To formulate a frequency distribution table, follow these steps:
1. Collect your data: Gather the data you want to analyze. This could be a set of numbers, categories, or any other type of data.
2. Determine the number of classes: Decide how many classes or categories you want to divide your data into. The number of classes should be appropriate for the range and variability of your data.
3. Determine the class width: Calculate the class width by dividing the range of your data by the number of classes. Round up to the nearest whole number if necessary.
4. Create the classes: Start with the minimum value of your data and add the class width to create the upper limit of the first class. Continue adding the class width to create the upper limits of the remaining classes.
5. Count the frequencies: Count the number of data points that fall into each class. This is the frequency for each class.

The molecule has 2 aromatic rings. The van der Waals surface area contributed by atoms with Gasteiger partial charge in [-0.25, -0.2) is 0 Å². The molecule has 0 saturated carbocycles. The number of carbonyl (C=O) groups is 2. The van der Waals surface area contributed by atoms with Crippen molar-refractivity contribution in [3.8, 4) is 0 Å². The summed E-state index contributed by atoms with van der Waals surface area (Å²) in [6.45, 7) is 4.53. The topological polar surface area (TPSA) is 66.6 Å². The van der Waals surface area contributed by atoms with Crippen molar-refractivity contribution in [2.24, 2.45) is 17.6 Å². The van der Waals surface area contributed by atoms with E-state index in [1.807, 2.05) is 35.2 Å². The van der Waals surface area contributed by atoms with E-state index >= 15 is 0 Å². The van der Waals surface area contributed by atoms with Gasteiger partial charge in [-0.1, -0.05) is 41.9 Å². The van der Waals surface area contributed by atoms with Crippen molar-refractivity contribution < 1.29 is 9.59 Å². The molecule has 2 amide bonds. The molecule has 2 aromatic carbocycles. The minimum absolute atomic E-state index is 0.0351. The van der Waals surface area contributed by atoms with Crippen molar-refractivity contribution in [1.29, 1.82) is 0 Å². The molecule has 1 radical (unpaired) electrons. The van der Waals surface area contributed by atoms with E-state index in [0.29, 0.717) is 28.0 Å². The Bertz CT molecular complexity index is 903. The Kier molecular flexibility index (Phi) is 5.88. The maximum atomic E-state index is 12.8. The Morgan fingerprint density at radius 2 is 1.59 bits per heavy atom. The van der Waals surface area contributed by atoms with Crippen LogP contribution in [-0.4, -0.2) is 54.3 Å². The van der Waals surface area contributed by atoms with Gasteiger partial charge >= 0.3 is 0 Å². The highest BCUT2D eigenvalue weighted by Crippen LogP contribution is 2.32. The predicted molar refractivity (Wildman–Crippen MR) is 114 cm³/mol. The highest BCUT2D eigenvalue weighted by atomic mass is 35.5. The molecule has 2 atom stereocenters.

6. Create the frequency distribution table: Create a table with two columns. In the first column, list the classes or categories. In the second column, list the frequencies for each class.
7. Calculate cumulative frequencies (optional): If desired, you can add a third column to the table to calculate the cumulative frequencies. The cumulative frequency for each class is the sum of the frequencies of that class and all previous classes.
8. Calculate relative frequencies (optional): To calculate the relative frequency for each class, divide the frequency of that class by the total number of data points. Multiply by 100 to express it as a percentage if desired.
9. Calculate cumulative relative frequencies (optional): If you have calculated relative frequencies, you can also calculate cumulative relative frequencies by adding up the relative frequencies for each class and all previous classes.
10. Format and label the table: Format the table neatly and clearly label the columns and rows. You may also want to include a title for the table.
Remember to choose appropriate class boundaries and ensure that each data point falls into only one class.